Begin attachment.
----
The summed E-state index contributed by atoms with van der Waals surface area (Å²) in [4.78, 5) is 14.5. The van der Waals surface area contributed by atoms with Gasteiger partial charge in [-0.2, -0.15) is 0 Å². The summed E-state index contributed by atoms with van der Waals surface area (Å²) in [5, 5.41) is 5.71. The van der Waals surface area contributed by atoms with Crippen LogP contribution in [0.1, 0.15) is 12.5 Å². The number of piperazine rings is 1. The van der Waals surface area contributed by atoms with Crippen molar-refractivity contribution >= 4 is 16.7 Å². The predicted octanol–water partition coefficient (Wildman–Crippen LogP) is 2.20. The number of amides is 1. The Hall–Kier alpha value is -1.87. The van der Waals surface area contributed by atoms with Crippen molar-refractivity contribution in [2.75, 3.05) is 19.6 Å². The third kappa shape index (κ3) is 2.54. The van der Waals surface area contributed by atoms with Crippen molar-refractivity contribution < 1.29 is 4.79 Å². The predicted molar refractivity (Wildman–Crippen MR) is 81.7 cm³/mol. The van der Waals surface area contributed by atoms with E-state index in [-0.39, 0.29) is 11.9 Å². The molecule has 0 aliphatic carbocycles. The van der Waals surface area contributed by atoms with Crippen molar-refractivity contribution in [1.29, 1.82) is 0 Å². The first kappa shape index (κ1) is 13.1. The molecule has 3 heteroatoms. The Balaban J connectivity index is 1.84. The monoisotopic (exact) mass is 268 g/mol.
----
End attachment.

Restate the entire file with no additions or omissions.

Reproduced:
The summed E-state index contributed by atoms with van der Waals surface area (Å²) in [4.78, 5) is 14.5. The van der Waals surface area contributed by atoms with Gasteiger partial charge in [-0.2, -0.15) is 0 Å². The summed E-state index contributed by atoms with van der Waals surface area (Å²) in [5, 5.41) is 5.71. The van der Waals surface area contributed by atoms with Crippen LogP contribution in [0.1, 0.15) is 12.5 Å². The number of piperazine rings is 1. The van der Waals surface area contributed by atoms with Crippen molar-refractivity contribution >= 4 is 16.7 Å². The predicted octanol–water partition coefficient (Wildman–Crippen LogP) is 2.20. The number of amides is 1. The Hall–Kier alpha value is -1.87. The van der Waals surface area contributed by atoms with Crippen molar-refractivity contribution in [2.75, 3.05) is 19.6 Å². The third kappa shape index (κ3) is 2.54. The van der Waals surface area contributed by atoms with Crippen molar-refractivity contribution < 1.29 is 4.79 Å². The predicted molar refractivity (Wildman–Crippen MR) is 81.7 cm³/mol. The van der Waals surface area contributed by atoms with E-state index in [-0.39, 0.29) is 11.9 Å². The molecule has 0 aliphatic carbocycles. The van der Waals surface area contributed by atoms with Crippen molar-refractivity contribution in [1.29, 1.82) is 0 Å². The first kappa shape index (κ1) is 13.1. The molecule has 3 heteroatoms. The Balaban J connectivity index is 1.84. The monoisotopic (exact) mass is 268 g/mol.